As I was driving into work today, I listened to NPR to get my daily dose of whatever horrors mankind can come up with, in sprightly tones and sound bites. Given that I live in America and it’s a an election year, the horrors of war and death were largely set aside to make room for the horrors of politics.
This is where the rant kicks off. I am rapidly losing all respect for professional American news media outlets. Yups, the journalist is biting the hand that feeds!
See, throughout the various chats with pundits, commentators, pollsters, and the like, no one mentioned any names but those of the candidates for the big parties. Yes, there are others, for those that wondered why I made that distinction. And there have been other candidates this whole time. Yet the only ones getting press have been the Republicans and Obama.
Heck there’s an independent libertarian candidate right now. Ever heard of Gary Johnson? Unless you liked him already, probably not. As far as the world is concerned, the race is between the Republicans and Democrats courtesy of their flag bearers.
Why? Cause the media says so, dangit. “That Johnson dude hasn’t got the chances of paper cup in a hurricane, so why bother covering him?”
And so no one learns he exists.
The shift in the way news is reported has been happening for years. Thirty, even twenty years ago, news was delivered dispassionately by men and women whose sole job was to tell the friggin’ facts to people. There’s always been bias, depending on word choices and which stories made it to the air, but the facts were still fairly intelligible.
Nowadays, that’s not so much the case. We have what’s called “advocacy journalism” which basically means “pick a side.” The facts are still the basis of news, but the structure and content of news is now determined by network or publisher views, with a goal of informing people of the facts, while also informing them of how the reporter or anchor feels about the facts.
Don’t believe me? Go, right now, and find a story that both Fox and NBC covered. Compare and contrast, a là college Comp I. I friggin’ dare you.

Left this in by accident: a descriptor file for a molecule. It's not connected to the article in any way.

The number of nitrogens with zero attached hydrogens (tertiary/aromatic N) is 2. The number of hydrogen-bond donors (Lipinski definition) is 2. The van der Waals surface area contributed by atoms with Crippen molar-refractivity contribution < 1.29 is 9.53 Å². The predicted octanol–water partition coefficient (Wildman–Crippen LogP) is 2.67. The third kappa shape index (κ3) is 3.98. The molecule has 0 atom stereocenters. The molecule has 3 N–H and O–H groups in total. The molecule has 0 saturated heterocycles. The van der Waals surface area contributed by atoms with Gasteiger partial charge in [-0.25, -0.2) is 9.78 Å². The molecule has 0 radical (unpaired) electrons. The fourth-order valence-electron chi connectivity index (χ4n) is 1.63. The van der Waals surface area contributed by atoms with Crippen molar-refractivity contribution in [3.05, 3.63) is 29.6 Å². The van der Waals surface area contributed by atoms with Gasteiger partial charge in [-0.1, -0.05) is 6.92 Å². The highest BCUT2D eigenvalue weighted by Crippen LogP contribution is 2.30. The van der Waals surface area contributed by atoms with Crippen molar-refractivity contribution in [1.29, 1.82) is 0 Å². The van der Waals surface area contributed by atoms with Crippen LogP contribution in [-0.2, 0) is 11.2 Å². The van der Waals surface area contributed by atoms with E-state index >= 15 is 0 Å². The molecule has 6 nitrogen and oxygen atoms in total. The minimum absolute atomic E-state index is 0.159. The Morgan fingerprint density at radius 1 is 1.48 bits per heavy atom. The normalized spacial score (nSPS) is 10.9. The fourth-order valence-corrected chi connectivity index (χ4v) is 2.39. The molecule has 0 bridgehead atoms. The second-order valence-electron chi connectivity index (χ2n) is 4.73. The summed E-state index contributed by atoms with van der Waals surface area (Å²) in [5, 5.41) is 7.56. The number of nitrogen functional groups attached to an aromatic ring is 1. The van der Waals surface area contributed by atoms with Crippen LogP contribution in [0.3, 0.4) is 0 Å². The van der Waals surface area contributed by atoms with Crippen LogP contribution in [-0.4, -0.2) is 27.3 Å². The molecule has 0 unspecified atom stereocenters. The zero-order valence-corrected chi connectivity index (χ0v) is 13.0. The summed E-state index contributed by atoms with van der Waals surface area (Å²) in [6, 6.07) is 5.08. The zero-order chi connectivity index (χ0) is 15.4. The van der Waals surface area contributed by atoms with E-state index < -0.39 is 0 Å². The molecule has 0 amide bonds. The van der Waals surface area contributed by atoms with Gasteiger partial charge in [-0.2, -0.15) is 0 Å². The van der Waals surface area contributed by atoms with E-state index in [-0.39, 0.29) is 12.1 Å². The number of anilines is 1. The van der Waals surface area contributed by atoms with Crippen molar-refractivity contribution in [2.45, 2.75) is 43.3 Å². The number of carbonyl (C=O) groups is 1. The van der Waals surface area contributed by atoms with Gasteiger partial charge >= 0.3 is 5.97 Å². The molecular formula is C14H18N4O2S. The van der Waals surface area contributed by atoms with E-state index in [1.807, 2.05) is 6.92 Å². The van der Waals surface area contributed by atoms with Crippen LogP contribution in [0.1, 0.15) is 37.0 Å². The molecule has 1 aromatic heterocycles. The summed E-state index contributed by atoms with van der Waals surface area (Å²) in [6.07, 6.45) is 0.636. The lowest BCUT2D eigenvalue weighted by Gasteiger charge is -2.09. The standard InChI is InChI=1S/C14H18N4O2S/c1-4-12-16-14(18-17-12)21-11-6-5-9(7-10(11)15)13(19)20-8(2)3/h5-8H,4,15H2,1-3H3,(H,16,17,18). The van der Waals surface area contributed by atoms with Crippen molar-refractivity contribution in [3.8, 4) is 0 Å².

Now, for fun, stop and think of this: Bill O’Reilly, Rachel Maddow, Nancy Grace, Jon Stewart, and Stephen Colbert are viable news sources. Think on that for a second. Every person on that list hosts a show where the biases are out in the open.
Tuning into their shows means you get something that looks and sounds like news, and often actually is news. And you don’t have to worry about being mislead, because they’re absolutely clear on the fact that they’re either strongly biased for their own side, or making fun of the other side.
(Except maybe Colbert. Apparently, he falls victim to Poe’s Law fairly regularly.)
But what’s worse is that, while advocacy journalism can be handled by moderating your news sources (using several at a time to get a whole picture), there’s a strong shift back towards sensationalist news in response to the growing prevalence of non-professional “citizen journalism” through “new media.” Basically, the interwebs.
For anyone that hasn’t taken a mass comm class yet, sensationalism is the reporting style that flourished during the Hearst-Pulitzer publishing wars of the late nineteenth-early twentieth century. The whole point of sensationalism is to sell the product, be it a paper, web subscription, or XM radio station. It means that instead of reporting what is important, or reporting it with absolute factualism, viewers only get the news they’re willing to watch. And they get it in a way that overdramatizes it, making it more palatable to an entertainment driven culture.
Why is this bad? Well, the bottom line here is that as the news shifts to become more and more yellow, the facts become less and less important. After all, to you do your best to be absolutely factual when you’re telling your friends or family a story, or about your day?
Of course not. Because your goal is to rant, or entertain. Which is also, more and more, the point of the “news.”
So get out there and keep your ears to the ground. But just make sure you get a lot of different voices telling you the news, cause any one of them could be just telling you a bedtime story to sell advertising, instead of a news story to keep you informed.